Read Item N below and answer the question that follows.
Applying material from Item N and your knowledge, evaluate the pluralist view of the ownership and control of the media.
Commentary on the Question
This seems to be a standard question, with the item picking up on the fact that the media are democratic and provide equality of opportunity and that they respond to the needs of the audience.
Intro – outline Pluralism
content of the media broadly reflects the diverse range of opinions found in any democratic society.
audiences control media content as media professionals and owners produce what audiences demand because they are motivated primarily by profit.
media companies are in competition and if a media company doesn’t produce what audiences want, another company will and will attract more viewers.
In this essay I will evaluate the two points brought up in the item, using Marxist theories to develop my evaluation points.
Media are part of the democratic process
media are an important part of the democratic process: give different interest groups the opportunity to put forward their views (in item!)
Elections/ Brexit – media play a crucial role. no way that parties can get their views across to millions of voters without access to the Media.
The news has commentators from different political parties, suggesting that the people are well represented.
Social media the above seems especially true –political leaders and parties use Twitter and other outlets to voice their opinions, Donald Trump/ Momentum.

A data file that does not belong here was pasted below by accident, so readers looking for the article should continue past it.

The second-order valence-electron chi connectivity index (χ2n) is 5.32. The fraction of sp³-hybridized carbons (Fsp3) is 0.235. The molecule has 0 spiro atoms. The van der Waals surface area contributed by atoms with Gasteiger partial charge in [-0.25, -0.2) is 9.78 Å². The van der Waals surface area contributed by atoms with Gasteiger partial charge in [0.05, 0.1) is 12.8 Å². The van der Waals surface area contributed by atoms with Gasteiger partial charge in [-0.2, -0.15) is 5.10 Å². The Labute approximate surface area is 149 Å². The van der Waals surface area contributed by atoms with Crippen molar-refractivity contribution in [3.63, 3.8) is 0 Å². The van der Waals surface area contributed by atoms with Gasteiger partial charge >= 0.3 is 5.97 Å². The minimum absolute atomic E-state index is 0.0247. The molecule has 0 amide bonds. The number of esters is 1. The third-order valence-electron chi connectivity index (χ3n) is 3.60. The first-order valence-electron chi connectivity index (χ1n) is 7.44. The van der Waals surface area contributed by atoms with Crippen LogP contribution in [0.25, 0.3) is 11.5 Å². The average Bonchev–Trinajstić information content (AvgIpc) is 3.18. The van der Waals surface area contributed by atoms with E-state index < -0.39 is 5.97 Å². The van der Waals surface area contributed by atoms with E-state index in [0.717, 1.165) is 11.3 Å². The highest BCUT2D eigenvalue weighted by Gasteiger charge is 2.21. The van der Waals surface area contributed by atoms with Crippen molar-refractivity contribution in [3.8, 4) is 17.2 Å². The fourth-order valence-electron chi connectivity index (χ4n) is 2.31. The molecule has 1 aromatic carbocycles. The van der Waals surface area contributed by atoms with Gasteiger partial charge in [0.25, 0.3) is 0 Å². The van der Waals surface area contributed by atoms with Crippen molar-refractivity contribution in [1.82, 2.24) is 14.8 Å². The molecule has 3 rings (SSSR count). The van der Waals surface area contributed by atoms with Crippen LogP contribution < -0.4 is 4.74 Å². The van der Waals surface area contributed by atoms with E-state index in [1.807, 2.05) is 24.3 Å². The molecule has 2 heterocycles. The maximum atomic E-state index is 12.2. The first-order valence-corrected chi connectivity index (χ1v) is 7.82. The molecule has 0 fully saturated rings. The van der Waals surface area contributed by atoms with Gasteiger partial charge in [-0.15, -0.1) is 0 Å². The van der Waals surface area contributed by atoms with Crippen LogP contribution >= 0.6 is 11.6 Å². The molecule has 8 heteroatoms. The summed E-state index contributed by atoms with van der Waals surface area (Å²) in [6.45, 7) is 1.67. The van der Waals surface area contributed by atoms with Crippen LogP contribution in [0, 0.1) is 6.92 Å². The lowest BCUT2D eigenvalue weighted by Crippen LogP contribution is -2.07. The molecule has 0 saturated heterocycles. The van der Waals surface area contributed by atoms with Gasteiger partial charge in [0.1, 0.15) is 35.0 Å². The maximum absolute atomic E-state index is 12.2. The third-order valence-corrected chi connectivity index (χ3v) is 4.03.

However, Marxists argue that there is a subtle bias in news broadcasting which favours right wing views because media owners and journalists are themselves part of the elite.
Gatekeeping used to keep issues damaging to the right out of the news agenda
Agenda setting skews debates in favour of right-wing arguments – the Green Party gets hardly any air time compared to the Brexit Party.
Fiona Bruce is notorious – sides with the right and is barely able to hide her sneering contempt for those on the left (e.g. Dianne Abbot). Perpetuates Dominant Ideology.
Some radical thinkers have been censored by social media platforms – Tommy Robinson is one example of this.
Advertising in political campaigns costs money – so the more money a party can spend, the more of a voice it has – the Trump campaign spent a fortune on the last election for example. Supports the Instrumentalist Marxist view that those with money control media content.
Social media encourages ‘echo chambers’ – while most groups are free to express themselves, they are only ever preaching to the converted – Labour’s views probably won’t be reaching Brexit voters, for example. Thus the media isn’t quite working democratically – it isn’t encouraging debate.
Media respond to the demands of the audience
Advertising is used effectively in the media by a range of companies to advertise their products and provide people with information about what they want.
Amazon, with its cheap products and peer reviews of products provide people with access to consumer goods and useful information more efficiently than ever.
However, from a Marxist point of view, the internet is primarily about advertising, and it is used by companies such as Facebook to manipulate people into buying things they wouldn’t otherwise – creating false needs.
This isn’t helped by concentration of ownership – especially vertical integration and lateral explanation
The fact that advertising revenue accounts for so much profit of the big four tech companies suggest more support for Marxist theories rather than pluralism –most people do not advertise anything online.